You’re only ever talking to one person. That’s the old idea.
You should be able explain a campaign to your mate in the pub. If he gets it, you’re on to winner. But what if the pubs that directors, strategists and creatives drink in are slightly different than the people we’re selling to?
Yes, we’re only ever talking to one person. But we should ask ourselves, who is that person?
Sometimes ‘ad’ people live in a bubble, a microclimate often referred to as Shoreditch. Here the pubs are called cocktail bars. And it’s likely the mate your explaining your idea to also works in advertising.
He lives in a loft apartment. And together you sip Old Fashioned drinks in a post-modern setting, you quaff oysters and discuss the latest trends in the Austrian hip-hop scene.
He gets your campaign. He thinks it’s genius.
However, he doesn’t necessarily buy Vauxhalls, or flat-screen TVs, life insurance or whatever it is you’re actually selling. He isn’t necessarily the one you’re supposed to be talking to.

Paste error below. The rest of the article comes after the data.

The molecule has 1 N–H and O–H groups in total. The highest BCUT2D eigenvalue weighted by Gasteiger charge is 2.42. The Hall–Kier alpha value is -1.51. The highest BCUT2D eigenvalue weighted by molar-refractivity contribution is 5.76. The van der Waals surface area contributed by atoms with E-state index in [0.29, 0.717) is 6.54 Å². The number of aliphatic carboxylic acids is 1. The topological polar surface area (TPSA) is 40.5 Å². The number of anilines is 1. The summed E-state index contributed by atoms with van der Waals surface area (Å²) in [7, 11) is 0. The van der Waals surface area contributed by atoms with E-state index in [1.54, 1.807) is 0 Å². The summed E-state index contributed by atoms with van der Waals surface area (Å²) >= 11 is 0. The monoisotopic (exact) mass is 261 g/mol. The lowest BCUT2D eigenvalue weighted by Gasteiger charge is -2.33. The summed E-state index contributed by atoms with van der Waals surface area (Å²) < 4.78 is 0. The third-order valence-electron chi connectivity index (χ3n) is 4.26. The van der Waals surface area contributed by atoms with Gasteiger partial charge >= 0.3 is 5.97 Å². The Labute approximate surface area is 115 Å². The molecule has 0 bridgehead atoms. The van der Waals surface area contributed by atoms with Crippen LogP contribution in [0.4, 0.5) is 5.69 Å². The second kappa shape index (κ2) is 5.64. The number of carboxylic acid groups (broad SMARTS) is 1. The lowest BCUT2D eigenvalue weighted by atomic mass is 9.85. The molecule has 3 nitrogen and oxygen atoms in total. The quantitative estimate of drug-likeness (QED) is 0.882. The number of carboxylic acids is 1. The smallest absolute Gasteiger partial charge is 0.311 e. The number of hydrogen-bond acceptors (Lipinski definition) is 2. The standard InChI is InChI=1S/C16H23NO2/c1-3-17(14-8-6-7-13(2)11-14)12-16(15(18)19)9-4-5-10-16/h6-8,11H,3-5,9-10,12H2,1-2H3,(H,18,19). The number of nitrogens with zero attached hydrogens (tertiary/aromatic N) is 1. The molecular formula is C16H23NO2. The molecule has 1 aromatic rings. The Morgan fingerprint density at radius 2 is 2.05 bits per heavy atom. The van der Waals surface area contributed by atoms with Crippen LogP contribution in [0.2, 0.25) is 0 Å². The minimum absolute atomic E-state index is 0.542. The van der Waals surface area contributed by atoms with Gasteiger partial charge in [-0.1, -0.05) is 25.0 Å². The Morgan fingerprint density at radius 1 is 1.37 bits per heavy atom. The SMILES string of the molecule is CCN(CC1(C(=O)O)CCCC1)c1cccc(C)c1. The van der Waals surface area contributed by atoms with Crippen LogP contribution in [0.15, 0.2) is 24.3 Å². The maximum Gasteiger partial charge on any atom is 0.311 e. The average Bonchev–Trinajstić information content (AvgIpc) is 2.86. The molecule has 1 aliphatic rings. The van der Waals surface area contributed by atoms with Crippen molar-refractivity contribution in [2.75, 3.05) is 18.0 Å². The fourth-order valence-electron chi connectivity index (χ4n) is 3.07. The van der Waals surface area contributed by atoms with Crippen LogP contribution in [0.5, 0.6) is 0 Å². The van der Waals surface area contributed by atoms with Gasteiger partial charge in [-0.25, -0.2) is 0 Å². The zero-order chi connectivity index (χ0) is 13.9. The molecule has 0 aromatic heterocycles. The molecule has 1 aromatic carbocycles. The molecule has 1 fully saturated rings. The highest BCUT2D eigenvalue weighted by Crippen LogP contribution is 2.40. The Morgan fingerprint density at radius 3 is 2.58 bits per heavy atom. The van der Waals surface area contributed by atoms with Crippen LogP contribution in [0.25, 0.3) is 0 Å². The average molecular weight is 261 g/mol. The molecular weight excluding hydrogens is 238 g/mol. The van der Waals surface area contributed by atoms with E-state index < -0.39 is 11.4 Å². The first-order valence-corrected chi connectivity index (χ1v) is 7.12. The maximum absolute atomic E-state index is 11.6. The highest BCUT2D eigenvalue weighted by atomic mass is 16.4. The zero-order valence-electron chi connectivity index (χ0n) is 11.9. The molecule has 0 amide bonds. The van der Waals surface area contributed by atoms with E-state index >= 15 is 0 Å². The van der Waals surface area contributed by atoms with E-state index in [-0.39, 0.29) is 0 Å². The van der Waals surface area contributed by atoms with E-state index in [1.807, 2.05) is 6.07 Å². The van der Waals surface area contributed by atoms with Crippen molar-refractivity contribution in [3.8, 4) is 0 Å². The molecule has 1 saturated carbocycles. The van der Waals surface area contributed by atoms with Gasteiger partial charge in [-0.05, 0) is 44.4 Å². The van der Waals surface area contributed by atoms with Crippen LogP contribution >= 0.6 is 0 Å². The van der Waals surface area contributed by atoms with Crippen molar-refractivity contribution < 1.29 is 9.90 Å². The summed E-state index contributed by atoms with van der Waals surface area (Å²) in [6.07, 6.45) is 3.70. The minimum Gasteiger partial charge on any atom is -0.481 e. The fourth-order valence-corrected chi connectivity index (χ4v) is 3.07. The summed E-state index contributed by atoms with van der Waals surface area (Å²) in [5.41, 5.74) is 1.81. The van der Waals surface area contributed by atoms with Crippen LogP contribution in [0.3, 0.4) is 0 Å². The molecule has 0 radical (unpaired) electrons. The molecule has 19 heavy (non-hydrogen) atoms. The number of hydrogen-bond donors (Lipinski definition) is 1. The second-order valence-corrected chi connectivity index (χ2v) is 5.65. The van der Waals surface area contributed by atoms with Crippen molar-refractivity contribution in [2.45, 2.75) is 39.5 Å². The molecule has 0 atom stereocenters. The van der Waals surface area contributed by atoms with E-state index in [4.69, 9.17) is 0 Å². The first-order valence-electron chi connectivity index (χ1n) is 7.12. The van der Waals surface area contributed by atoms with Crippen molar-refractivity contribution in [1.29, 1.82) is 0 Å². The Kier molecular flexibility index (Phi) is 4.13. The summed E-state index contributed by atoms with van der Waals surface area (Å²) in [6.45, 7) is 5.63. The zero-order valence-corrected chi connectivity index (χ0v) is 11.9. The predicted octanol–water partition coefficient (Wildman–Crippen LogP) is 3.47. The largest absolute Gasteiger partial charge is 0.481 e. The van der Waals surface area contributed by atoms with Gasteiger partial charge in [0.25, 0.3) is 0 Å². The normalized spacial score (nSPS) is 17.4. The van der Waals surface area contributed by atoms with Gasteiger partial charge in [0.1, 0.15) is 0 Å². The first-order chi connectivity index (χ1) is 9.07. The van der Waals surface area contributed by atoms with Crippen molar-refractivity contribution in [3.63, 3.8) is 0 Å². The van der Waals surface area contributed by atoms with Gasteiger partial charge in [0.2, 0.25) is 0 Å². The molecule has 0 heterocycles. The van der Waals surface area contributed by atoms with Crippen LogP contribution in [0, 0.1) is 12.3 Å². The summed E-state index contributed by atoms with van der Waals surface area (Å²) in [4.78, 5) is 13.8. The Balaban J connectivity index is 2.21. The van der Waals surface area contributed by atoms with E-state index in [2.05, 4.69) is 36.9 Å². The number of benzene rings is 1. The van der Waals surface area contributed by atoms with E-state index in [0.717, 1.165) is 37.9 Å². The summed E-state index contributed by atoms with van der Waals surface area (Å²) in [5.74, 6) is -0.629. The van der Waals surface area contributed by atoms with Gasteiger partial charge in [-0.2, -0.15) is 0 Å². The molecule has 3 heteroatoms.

You may have a cool agency filled to the brim with self-proclaimed geniuses that work with an equally cool and creative brand that love your ideas. But, how’s that going to sell to a bloke in Rotherham?
Yes, we’re only ever selling to one person. But that person changes depending on your target audience.
Lynx smells like crap, and that’s why their adverts don’t look like Dior. There’s no point advertising like Dior do because Lynx are talking to an acne-ridden, 15-year-old boy. They know that and that’s why their ads work.
Time and time again agencies don’t reach the people they need to because they’re surrounded by people like them. They sell to the client rather than the customer, they sell to their mate down at the Vegan discothèque, they forget to think outside the bubble.